TEDxUofToledo, in collaboration with Campus Activities and Programming, hosted a TED talk Saturday, Oct. 8 in the Student Union. The theme of this event was “Caveman to Cosmonaut,” highlighting the evolution of the human species. The event consisted of four speakers, questions and answer sessions following each talk, as well as two TED videos.
“TEDx is an independently organized version of TED, which is meant to have people around the community share ideas they might have but cannot find a platform to share it on,” said David Smith, Lead Organizer of TEDxUofToledo. “In TEDxUofToledo’s case, it allows members of the university to share things that they have been working on or ideas that they have.”
The first speaker was Therese M. Griebel, Associate Director for Strategy at NASA Glenn Research Center (GRC). She spoke of the next great human mission: the journey to Mars. Griebel spoke of the technological and logistical obstacles currently faced by NASA and the tools that are required to accomplish this mission. The 255-day journey, the 15-month stay and the return journey must all be taken into consideration as part of this historic expedition.
“I think that human exploration into the solar system is something that NASA has always been about,” Griebel said. “Personally, I am responsible for ensuring that at GRC, we are contributing to the priorities of NASA by doing what we are the best at, which includes power systems, propulsion systems, advanced communication architectures and technologies and the advanced materials to maximize them.”
The second speaker was the Associate Chair of the University of Toledo’s Department of Art, Barbara Miner. Miner spoke about the prevalence of art since the origin of modern humans and how it played a critical role in the development of our species. She encouraged the transformation of the educational curriculum S.T.E.M. to S.T.E.A.M. to include arts with the other disciplines. Furthermore, Miner said that both science and art require creativity and ingenuity for moving their respective fields forward.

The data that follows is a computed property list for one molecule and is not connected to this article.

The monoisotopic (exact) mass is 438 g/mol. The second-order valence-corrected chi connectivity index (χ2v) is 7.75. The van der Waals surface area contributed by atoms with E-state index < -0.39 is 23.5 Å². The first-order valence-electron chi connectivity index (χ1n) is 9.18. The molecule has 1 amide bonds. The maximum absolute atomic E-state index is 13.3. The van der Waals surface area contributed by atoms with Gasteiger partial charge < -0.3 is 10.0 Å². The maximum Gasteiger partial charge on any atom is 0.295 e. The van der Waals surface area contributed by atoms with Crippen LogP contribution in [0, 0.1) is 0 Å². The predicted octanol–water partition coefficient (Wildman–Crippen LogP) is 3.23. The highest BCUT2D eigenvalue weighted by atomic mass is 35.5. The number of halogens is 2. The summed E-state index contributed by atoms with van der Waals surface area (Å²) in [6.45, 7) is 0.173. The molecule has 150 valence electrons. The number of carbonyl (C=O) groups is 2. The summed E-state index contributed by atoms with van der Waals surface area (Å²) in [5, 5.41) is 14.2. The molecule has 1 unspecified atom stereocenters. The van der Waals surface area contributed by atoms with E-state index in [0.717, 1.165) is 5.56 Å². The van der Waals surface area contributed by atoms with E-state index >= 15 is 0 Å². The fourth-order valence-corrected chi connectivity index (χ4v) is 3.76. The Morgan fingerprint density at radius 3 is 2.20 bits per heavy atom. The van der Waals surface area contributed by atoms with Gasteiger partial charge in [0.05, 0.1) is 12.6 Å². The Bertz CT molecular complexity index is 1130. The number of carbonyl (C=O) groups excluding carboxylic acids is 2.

“Actually, ‘Caveman to Cosmonaut’ is not specifically about our evolution to space. It’s about evolution as a whole through all topics including technology, psychology, arts,” said Smith.
The third speaker was Sans Basnet, a third-year particle physics student at the University of Toledo and a researcher at Fermi National Accelerator Laboratory. Basnet spoke of the standard model of physics and the subatomic particles that make up our world. Basnet spoke of the experiments currently being conducted at Fermi Lab, and how neutrinos may hold the answers to change our understanding of the universe.
The final speaker was Timothy Walker, a senior Mechanical Engineering student at the University of Toledo and has recently accepted a position as an engineer at NASA’s Glenn Research Center. Walker spoke about his involvement in a project developing algae removing drones. Walker further spoke of his ambition to change the world and solve real-life problems.
“It was great. It gives you a lot to think about. You walk away feeling smarter, and I feel like it is definitely one of those things we need to support and keep having,” said Zach Wantz, fourth-year Mechanical Engineering student who attended the event.
Wantz said he attended similar events in the past and wanted to attend because he was interested in the conversation the event had to offer.
The event capped off with refreshments for the guests, along with jazz music by a student band, Mission Spectrum. TEDxUofToledo hopes that this endeavor will become an annual event.